Stepping into the kitchen area of the Great Crossing High School cafeteria, one is greeted with a familiar sight. Chicken sandwiches are assembled rapid-fire, and numerous sides form an army of little cups and dishes. An orchestra of refrigerator doors slams, ovens beeps, utensil clinks, and orders being yelled accompanies the grind of the pre-lunch food preparation.
Multiple lunch ladies, some of which GCHS students have known and appreciated for years, are ceaselessly working to craft meals for almost 1,500 students. The faces of the lunch staff,furrowed with concentration on the food, are all well known to the student body. Then, you realize one face is new this year. And that one face also has a beard.
The vast majority of GCHS students and staff admit to never seeing a male cafeteria worker before, and many also admit that they have found this slightly surprising. “It’s because of the stereotypes ingrained in kids that janitors are male and you have female lunch ladies,” said sophomore Kenlyn Knoblock. “It’s been that why for a while, and we haven’t really changed.”
However, Colton Marshall, GCHS’s only male nutrition staff member, is working to flip this outdated stigma in the district. Marshall worked as a co-op student as a senior at SCHS last year and has now moved into the official nutrition services job, although this is not his first brush with a cafeteria. “I have been around school nutrition all of my life, because my mom has worked in this profession for 24 years,” Marshall elaborated.
When it comes to applying for a school nutrition job, the options are open to everyone. Yet, Marshall has found that it seems that stigma often holds male applicants back.
“Men don’t normally apply for this job. If they do, they are called in for an interview but rarely show up for it,” he stated. “I am happy to work in the Nutrition Dept. It doesn’t bother me that I’m the only male here. We do have two male CO-OP students, which is what I did last year.”
The Scott County Schools district only has two other male nutrition employees. One is a lunch staff member at Lemons Mill Elementary, and the other works at Central Office overseeing nutrition concerns for the county. Male applicants prove to be rare, but are highly valued amongst both staff and students. Rachel Weatherly, GCHS’s cafeteria manager, expressed that she desires more men to join her line of work.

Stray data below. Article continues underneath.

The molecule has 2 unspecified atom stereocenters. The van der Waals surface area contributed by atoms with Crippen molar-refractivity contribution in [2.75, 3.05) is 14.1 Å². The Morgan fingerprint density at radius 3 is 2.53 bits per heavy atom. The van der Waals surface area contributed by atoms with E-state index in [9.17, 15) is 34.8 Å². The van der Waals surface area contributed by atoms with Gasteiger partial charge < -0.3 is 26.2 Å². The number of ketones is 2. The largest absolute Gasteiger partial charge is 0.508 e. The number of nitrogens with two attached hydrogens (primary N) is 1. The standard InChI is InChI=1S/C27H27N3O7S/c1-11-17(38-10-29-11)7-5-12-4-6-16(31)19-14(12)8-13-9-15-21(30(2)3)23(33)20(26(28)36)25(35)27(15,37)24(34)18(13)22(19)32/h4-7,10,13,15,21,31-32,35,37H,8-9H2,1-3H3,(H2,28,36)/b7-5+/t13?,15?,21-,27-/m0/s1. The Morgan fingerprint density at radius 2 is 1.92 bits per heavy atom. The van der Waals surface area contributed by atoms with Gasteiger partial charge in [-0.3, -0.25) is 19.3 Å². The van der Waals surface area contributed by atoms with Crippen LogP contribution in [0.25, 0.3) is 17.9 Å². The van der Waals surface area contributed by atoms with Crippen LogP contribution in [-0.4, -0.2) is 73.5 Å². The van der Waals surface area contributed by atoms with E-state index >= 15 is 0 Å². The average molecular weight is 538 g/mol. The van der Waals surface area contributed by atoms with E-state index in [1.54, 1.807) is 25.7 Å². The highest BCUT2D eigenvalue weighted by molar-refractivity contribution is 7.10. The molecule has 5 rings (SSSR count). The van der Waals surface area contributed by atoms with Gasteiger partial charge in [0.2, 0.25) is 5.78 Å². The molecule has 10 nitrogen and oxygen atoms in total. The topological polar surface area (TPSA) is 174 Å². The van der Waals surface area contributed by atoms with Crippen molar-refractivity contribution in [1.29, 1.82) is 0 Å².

“I would love to see more men apply for this job, as I feel like it would [create] great role models for our future generations. I really do not feel that school nutrition is a job only for women, although I know society has portrayed it that way. It really is a rewarding job for both males or females,” Weatherly stated.
The students, on the other hand, show no bias towards Marshall amidst all the female employees. The open mindset of most of today’s high schoolers appears to pay little mind to societal standards, but rather encourages diversity in the workplace and out.
“Diversity is always nice to see, especially in a place where so many impressionable minds are,” Knoblock asserted. “Gender [of the staff] shouldn’t be a big issue. I haven’t had burnt food from either gender, so it doesn’t matter to me!”
As of now, Marshall holds the title of the only male cafeteria staff member at GCHS. He, like the students, feels no concern over potential stigma he may face in his field of work. Even though he acknowledges being the only one of his kind, he asserted, “It’s much more common than you think. None of us consider it a big deal.”
He has shown himself to be an integral member of the cafeteria staff, working alongside the women to produce lunches for the students. Each and every member values his company and appreciation for his line of work. “I have known Mr. Marshall since he was in elementary school, so I enjoy watching him learn and seeing his enthusiasm for feeding our students,” Weatherly said.
His position as GCHS’s first male lunch staff creates a legacy that he and the others hopes to continue within the school and radiating through the district. The times are changing, and society’s ideals are changing along with it.
“In other districts around us there are a lot of men. When we have meetings in other districts, there are many men. The stigma is changing. More and more men are coming into these jobs. Not so much in Scott County right now, but there is now three of us, so I think that we will start to see more.”